Q&A: What This CEO of a Cannabis Retail Platform Wants Marketers to Know About the Industry

Ben Curren of Green Bits says time to join the industry is now

Green Bits recently announced a $17 million Series A round of funding. - Credit by Green Bits
Headshot of Ann-Marie Alcántara

It’s not easy going green.

Ben Curren, co-founder and CEO of Green Bits, a cannabis retail platform, knows this all too well. His company, Green Bits, helps cannabis brands with a point-of-sale system and compliance. It’s a complicated maze of regulation—for example, each state that has legalized cannabis has its own set of rules—and Curren believes he can serve as a back-end and technology service for a budding industry. Of course, it’s not all altruistic. There are rewards for being able to solve an industry’s problems. 

Green Bits, which recently announced in April a $17 million Series A round of funding, currently works with 1,000 dispensaries.

Adweek spoke with Curren about why a company like Green Bits is necessary, post-legalization trends in California and why marketers and advertisers need to wake up to the cannabis haze.

The following has been edited for length and clarity.

Adweek: What trends are you seeing in California post-legalization?
Ben Curren: So, you’re seeing stores that were pure medical [that are getting] into recreational, and they’re getting their temporary state licenses. With that temporary state license, comes a bunch of new things.

You see a lot of rapid growth [with] some of these businesses, where their sales are more than doubling because now you have a bunch of people that are just over 21 coming in. But then, at the same time, they’re starting to feel the government regulation.

Some of them don’t see that yet. So, a lot of people we talked to are more and more trying to deal with growth. And they don’t see what’s coming down the line [are the] additional regulations that are about to come when they get their permanent license. When recreational [cannabis] comes along, there’s [these] additional regulations on the wholesale side, which knocks out a lot of suppliers.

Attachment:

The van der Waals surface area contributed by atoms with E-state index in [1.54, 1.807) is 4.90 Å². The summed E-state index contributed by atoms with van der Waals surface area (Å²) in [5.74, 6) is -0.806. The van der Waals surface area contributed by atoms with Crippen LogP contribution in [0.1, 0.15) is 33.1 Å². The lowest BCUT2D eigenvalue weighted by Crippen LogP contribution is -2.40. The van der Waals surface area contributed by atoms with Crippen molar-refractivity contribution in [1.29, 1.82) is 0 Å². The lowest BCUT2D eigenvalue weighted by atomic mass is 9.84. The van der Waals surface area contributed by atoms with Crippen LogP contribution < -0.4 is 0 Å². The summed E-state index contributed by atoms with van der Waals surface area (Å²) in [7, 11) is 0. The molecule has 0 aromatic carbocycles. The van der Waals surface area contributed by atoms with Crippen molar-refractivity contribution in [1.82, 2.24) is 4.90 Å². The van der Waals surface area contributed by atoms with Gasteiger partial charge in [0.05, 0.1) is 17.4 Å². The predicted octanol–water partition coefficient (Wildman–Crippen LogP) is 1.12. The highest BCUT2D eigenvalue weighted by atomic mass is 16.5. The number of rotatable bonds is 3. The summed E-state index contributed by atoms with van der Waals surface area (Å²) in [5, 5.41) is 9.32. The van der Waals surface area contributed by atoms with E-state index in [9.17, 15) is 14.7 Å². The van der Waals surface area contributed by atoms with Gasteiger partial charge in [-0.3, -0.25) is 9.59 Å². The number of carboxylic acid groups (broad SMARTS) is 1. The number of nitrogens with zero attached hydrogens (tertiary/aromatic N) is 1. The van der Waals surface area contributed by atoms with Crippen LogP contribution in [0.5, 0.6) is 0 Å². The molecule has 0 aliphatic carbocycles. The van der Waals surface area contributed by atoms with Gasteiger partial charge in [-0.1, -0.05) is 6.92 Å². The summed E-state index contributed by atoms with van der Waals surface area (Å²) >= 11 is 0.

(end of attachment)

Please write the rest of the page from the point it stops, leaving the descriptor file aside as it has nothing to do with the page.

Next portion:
So, you’ll see a lot of major brands have trouble getting their products tested and getting onto the shelves of these stores—and then that continues to happen [as] more regulations occur. You’ll see it become more and more difficult to operate. And you’ll see some people not make that shift, so you’ll see some of the supply shrink a little. Because of that, you’ll see prices start to go up because there’s less supply and then on top of that, you have the state coming in and putting additional tax revenue. So you get [a] compounding effect there. The first year is extremely volatile.

What is your stance on the cannabis industry and federal regulation?
When starting a business like this in an emerging market, especially one that has federal law pointing one way or the other, I just look at it that we’re going have a lot of battles before the war is won, one way or another.

Are there any particular stats about the industry and where it’s going?
General trends that people don’t realize is just how how large the industry is and how large the individual stores are. On average, in Washington, a retail store [makes about] $3.4 million dollars a year or in Nevada, it’s $5 million a year.

The general retail sector would be dying to have sales like that every year. A lot of small businesses in general retail can do less than $50,000 a month. And [then there’s] these guys in Washington [are] averaging $300,000 a month and in Nevada even more.

I think [another trend] is seeing alcohol companies and pharmaceutical companies get really nervous. They’re starting to see how their sales are going to get disrupted. At first, a lot of them didn’t think that cannabis was going to disrupt their business at all. But they’re starting to see that it really is. If people are using cannabis, they’re not using as much alcohol.

What are some interesting challenges cannabis faces that marketers should know about?
On the digital marketing side, you’ll see a lot of cannabis companies are locked out out those types of platforms. So, if you look at Facebook and Google and the big places where you would typically advertise or market, [they] generally have policies against cannabis.

It leaves a lot of them real desperate on trying to figure out how to effectively market or create a brand. There are growers or edible makers right now that are trying to become the next Coca-Cola type brand, and they have very little avenues.

[It’s] interesting [however] that billboards are kind of popular, simply because they can’t advertise a lot digitally. They’re putting those dollars more towards crucial things like billboards. And then you have these unique platforms like Weedmaps and Leafly that are allowing them to run ads. But [they’ve] got to create [their] own network and [their] own place to get all the consumers rather than rely on something like Facebook.


@itstheannmarie annmarie.alcantara@adweek.com Ann-Marie Alcántara is a tech reporter for Adweek, focusing on direct-to-consumer brands and ecommerce.
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